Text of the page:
Required practical - investigate density

Jonny Nelson explains density with a GCSE Physics practical experiment

There are different ways to investigate density. In this required practical activity, it is important to:

  • record the mass accurately
  • measure and observe the mass and the volume of the different objects
  • use appropriate apparatus and methods to measure volume and mass
Displacement can used to measure the volume of an irregular shaped object.

Aim of the experiment

To measure the density of various materials.

Method 1: Regular solids

  1. Use a ruler to measure the length (l), width (w) and height (h) of a steel cube.
  2. Place the steel cube on the top pan balance and measure its mass.
  3. Calculate the volume of the cube using (l × w × h).
  4. Use the measurements to calculate the density of the metal.
  5. Use vernier callipers to measure the diameter of the sphere.
  6. Place the metal sphere on the top pan balance and measure its mass.
  7. Calculate the volume of the sphere using \frac{4}{3} \pi (\frac{d}{2})^3
  8. Use the measurements to calculate the density of the metal.

Method 2: Stone or other irregular shaped object

  1. Place the stone on the top pan balance and measure its mass.
  2. Fill the displacement can until the water is level with the bottom of the pipe.
  3. Place a measuring cylinder under the pipe ready to collect the displaced water.
  4. Carefully drop the stone into the can and wait until no more water runs into the cylinder.
  5. Measure the volume of the displaced water.
  6. Use the measurements to calculate the density of the stone.

Method 3: Water (or any liquid)

  1. Place the measuring cylinder on the top pan balance and measure its mass.
  2. Pour 50 cm3 of water into the measuring cylinder and measure its new mass.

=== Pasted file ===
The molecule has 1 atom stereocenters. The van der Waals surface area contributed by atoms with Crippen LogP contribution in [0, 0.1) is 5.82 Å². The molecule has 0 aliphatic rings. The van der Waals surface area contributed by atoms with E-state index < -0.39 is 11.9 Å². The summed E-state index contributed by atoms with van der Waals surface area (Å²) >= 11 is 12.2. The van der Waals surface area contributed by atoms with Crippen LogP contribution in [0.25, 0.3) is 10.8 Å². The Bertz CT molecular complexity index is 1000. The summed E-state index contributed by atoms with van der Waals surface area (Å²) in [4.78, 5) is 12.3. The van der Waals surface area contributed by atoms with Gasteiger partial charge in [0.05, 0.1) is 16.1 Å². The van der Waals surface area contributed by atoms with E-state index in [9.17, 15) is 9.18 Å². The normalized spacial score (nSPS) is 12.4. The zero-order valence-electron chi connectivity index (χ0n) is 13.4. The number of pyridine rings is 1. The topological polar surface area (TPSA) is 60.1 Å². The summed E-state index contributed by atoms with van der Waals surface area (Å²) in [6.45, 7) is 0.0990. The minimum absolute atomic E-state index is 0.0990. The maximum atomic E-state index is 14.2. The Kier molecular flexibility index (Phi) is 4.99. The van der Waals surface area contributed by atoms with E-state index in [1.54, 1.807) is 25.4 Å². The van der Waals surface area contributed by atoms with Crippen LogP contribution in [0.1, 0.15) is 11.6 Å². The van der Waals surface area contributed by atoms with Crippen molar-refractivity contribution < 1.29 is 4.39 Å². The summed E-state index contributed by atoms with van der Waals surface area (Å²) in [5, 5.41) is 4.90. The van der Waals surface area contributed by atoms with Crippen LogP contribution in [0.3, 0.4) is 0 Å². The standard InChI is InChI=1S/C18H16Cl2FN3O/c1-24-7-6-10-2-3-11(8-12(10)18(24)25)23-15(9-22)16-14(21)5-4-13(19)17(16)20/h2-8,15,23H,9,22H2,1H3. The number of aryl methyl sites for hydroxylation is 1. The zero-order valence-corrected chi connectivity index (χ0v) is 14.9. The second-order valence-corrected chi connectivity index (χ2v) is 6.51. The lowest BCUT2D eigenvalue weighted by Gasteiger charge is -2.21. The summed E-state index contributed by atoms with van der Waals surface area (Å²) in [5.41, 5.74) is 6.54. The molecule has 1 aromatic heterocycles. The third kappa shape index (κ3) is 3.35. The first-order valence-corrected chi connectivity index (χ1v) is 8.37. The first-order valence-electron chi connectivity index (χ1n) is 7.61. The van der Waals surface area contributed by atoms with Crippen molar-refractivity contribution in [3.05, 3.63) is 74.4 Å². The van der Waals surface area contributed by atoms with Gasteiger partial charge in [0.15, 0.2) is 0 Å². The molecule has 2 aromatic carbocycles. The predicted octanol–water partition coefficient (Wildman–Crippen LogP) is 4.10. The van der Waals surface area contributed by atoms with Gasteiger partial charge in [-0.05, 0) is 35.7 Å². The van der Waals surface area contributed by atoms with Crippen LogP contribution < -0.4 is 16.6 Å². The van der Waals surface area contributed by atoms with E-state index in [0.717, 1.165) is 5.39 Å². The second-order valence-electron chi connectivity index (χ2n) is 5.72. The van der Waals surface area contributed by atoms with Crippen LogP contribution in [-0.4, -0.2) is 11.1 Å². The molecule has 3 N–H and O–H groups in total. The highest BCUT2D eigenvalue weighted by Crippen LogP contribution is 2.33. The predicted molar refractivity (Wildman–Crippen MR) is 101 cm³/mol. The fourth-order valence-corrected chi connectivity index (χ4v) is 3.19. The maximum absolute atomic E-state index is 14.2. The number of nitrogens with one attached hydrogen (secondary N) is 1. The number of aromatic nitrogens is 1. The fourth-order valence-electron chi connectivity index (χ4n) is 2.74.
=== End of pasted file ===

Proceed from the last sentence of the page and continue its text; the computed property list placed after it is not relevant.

3. Subtract the mass in step 1 from the mass in step 2. This is the mass of 50 cm3 of water.
  4. Use the measurements to calculate the density of the water.

Results

Some example results could be:

ObjectMass (g)Volume (cm³)Density (g/cm³)Density (kg/m³)
Steel cube46860
Steel sphere334.19
Stone35668
Water5050

Analysis

Using those results - the densities can be calculated using: density = mass ÷ volume

Mass of steel cube = 468 g

Volume of steel cube = 60 cm3

Density = mass ÷ volume = 468 ÷ 60 = 7.8 g/cm3 (= 7,800 kg/m3)

Diameter of steel sphere = 2 cm

Mass of steel sphere = 33 g

Volume of steel sphere = \frac {4}{3} \pi (\frac{d}{2})^3 = 4.19~cm^3

Density = mass ÷ volume = 33 ÷ 4.19 = 7.9 g/cm3 (= 7,900 kg/m3)

For a stone of mass 356 g, the volume of water displaced into the measuring cylinder is 68 cm3. Density = mass ÷ volume = 356 ÷ 68 = 5.2 g/cm3 (= 5,200 kg/m3)

Mass of 50 cm3 of water is found to be 50 g. Density = mass ÷ volume = 50 / 50 = 1 g/cm3 (= 1,000 kg/m3)

Evaluation

  • Density can be measured for regular solids, irregular solids and liquids
  • Densities calculated from measurements are subject to experimental error. This could be because:
    • the top pan balances used by different people may not be identically calibrated
    • the resolution of the measuring cylinders may be different, causing different values for the volume to be recorded
    • the displacement can may not have been set up correctly each time and any additional drops of water would cause some to dribble out of the spout before use
  • The experiment above shows steel to have two different values for density: 7.8 g/cm3 and 7.9 g/cm3. This may be because that some measurements are taken to different numbers of significant figures and this can create rounding errors, so the last significant figures differ. But it can also mean that the actual value is between 7.8 g/cm3 and 7.9 g/cm3

Hazards and control measures

HazardConsequenceControl measures
Water spilled from displacement canSlip and fallUse a measuring cylinder to collect displaced water and prevent spills
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